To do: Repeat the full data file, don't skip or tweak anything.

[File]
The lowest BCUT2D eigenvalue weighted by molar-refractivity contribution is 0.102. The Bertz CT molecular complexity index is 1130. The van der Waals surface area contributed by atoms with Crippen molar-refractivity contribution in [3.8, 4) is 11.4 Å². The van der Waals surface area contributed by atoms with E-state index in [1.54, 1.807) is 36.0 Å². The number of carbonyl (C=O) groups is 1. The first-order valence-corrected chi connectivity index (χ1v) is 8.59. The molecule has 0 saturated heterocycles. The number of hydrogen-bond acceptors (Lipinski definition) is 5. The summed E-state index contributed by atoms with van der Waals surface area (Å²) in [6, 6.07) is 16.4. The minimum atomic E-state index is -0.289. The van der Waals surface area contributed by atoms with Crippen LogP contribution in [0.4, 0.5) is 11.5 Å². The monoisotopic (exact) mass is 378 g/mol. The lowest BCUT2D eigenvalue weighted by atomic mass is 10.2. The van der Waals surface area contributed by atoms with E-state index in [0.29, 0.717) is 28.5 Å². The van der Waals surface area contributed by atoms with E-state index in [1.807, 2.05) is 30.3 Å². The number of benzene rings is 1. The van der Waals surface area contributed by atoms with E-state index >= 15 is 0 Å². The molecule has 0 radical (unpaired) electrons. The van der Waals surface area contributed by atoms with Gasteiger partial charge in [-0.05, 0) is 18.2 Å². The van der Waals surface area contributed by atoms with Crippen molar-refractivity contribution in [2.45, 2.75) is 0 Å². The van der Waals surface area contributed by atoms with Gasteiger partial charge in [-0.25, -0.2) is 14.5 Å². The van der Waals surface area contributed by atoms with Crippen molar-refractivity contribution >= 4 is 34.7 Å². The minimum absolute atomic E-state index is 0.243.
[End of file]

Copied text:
The lowest BCUT2D eigenvalue weighted by molar-refractivity contribution is 0.102. The Bertz CT molecular complexity index is 1130. The van der Waals surface area contributed by atoms with Crippen molar-refractivity contribution in [3.8, 4) is 11.4 Å². The van der Waals surface area contributed by atoms with E-state index in [1.54, 1.807) is 36.0 Å². The number of carbonyl (C=O) groups is 1. The first-order valence-corrected chi connectivity index (χ1v) is 8.59. The molecule has 0 saturated heterocycles. The number of hydrogen-bond acceptors (Lipinski definition) is 5. The summed E-state index contributed by atoms with van der Waals surface area (Å²) in [6, 6.07) is 16.4. The minimum atomic E-state index is -0.289. The van der Waals surface area contributed by atoms with Crippen LogP contribution in [0.4, 0.5) is 11.5 Å². The monoisotopic (exact) mass is 378 g/mol. The lowest BCUT2D eigenvalue weighted by atomic mass is 10.2. The van der Waals surface area contributed by atoms with E-state index in [0.29, 0.717) is 28.5 Å². The van der Waals surface area contributed by atoms with E-state index in [1.807, 2.05) is 30.3 Å². The number of benzene rings is 1. The van der Waals surface area contributed by atoms with E-state index >= 15 is 0 Å². The molecule has 0 radical (unpaired) electrons. The van der Waals surface area contributed by atoms with Gasteiger partial charge in [-0.05, 0) is 18.2 Å². The van der Waals surface area contributed by atoms with Crippen molar-refractivity contribution in [2.45, 2.75) is 0 Å². The van der Waals surface area contributed by atoms with Gasteiger partial charge in [-0.25, -0.2) is 14.5 Å². The van der Waals surface area contributed by atoms with Crippen molar-refractivity contribution >= 4 is 34.7 Å². The minimum absolute atomic E-state index is 0.243.